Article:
The sea height anomaly represents the deviation of the sea height with respect to its mean. Sea height anomaly fields from three altimeters, JASON-1, ERS-2 and GFO, are used in this analysis. For analysis and corrections of altimeter data, please refer to: Cheney et al, TOPEX/POSEIDON: The 2-cm Solution, J. Geophys. Res., 99, 24555-24564, 1994. The tropical cyclone heat potential, is a measure of the integrated vertical temperature between the sea surface temperature and the estimate of the depth of the 26C isotherm (Shay et al., 2000).
These maps can be used to identify warm anticyclonic features, usually characterized by sea height anomalies and a depth of the 26C isotherm larger than their surrounding waters; and to monitor regions of very high (usually larger than 90 kJ cm-2) tropical cyclone heat potential. These regions have been associated with the sudden intensification of tropical cyclones.

 TCHP and tropical cyclone intensification

We show here examples of intensification of three Atlantic hurricanes and one Pacific typhoon that passed over areas with very high values of TCHP: Hurricanes Opal, Mitch and Bret, and typhoon Imbudo.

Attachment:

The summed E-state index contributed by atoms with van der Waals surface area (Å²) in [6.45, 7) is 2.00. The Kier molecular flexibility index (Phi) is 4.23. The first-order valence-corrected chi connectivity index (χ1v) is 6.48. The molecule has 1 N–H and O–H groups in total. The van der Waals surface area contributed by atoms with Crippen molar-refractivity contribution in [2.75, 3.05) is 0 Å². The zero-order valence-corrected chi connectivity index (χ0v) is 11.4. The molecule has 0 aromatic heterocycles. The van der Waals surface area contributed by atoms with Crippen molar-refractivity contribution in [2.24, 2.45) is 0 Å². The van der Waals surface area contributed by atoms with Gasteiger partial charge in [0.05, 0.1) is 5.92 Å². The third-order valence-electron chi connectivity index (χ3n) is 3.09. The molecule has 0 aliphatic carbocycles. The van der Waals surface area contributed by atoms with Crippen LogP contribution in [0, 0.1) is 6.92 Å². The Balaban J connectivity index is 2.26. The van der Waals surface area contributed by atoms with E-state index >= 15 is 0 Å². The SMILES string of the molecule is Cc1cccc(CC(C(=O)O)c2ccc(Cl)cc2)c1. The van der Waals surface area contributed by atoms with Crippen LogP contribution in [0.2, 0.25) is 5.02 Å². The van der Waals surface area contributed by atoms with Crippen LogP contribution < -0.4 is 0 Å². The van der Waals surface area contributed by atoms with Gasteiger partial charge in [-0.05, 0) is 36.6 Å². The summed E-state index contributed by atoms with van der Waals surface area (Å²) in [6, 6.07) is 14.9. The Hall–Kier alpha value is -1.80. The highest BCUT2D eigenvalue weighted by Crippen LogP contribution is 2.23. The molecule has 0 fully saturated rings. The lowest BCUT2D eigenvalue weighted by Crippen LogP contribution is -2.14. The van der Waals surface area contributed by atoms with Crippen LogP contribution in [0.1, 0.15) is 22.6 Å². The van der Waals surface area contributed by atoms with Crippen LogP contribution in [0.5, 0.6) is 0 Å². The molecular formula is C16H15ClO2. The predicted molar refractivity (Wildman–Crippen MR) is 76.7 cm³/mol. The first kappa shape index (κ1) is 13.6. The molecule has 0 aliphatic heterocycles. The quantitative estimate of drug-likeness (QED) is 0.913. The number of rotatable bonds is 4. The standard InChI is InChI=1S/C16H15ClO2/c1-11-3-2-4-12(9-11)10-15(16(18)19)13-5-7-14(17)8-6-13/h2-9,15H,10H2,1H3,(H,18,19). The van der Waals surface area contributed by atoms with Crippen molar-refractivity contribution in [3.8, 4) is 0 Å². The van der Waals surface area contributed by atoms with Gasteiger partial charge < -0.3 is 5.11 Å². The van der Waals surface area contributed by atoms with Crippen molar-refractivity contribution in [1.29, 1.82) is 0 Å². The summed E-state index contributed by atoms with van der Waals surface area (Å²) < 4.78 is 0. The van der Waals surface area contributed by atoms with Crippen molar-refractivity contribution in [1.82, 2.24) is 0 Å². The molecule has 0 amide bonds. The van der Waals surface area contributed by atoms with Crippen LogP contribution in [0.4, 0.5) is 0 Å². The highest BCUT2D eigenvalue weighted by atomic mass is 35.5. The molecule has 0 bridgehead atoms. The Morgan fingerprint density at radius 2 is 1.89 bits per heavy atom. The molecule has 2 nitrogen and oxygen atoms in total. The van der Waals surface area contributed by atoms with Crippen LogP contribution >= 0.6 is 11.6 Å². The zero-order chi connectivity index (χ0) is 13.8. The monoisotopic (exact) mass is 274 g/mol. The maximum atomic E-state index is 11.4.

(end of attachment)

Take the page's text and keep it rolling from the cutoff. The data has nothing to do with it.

Hurricane Opal in the Gulf of Mexico, August-September 1995 (left):
This TC intensified from hurricane-1 (74-95 mph winds) to hurricane 4 (131-155 mph winds) while traveling over a number of warm features in the Gulf of Mexico. In particular, this TC suddenly intensified from hurricane-2 (96-110 mph winds) to hurricane-4 in a period of 10 hours when its track went over a very well defined ring with a mean radius of 150 km that had been shed by the Loop Current. Altimeter-derived fields indicate that the increase in TCHP associated with this warm ring was approximately 30 kJ/cm2. The most striking information of the ocean conditions during the life span of this hurricane over the Gulf of Mexico was that this warm ring was not detected using the AVHRR-derived sea surface temperature fields.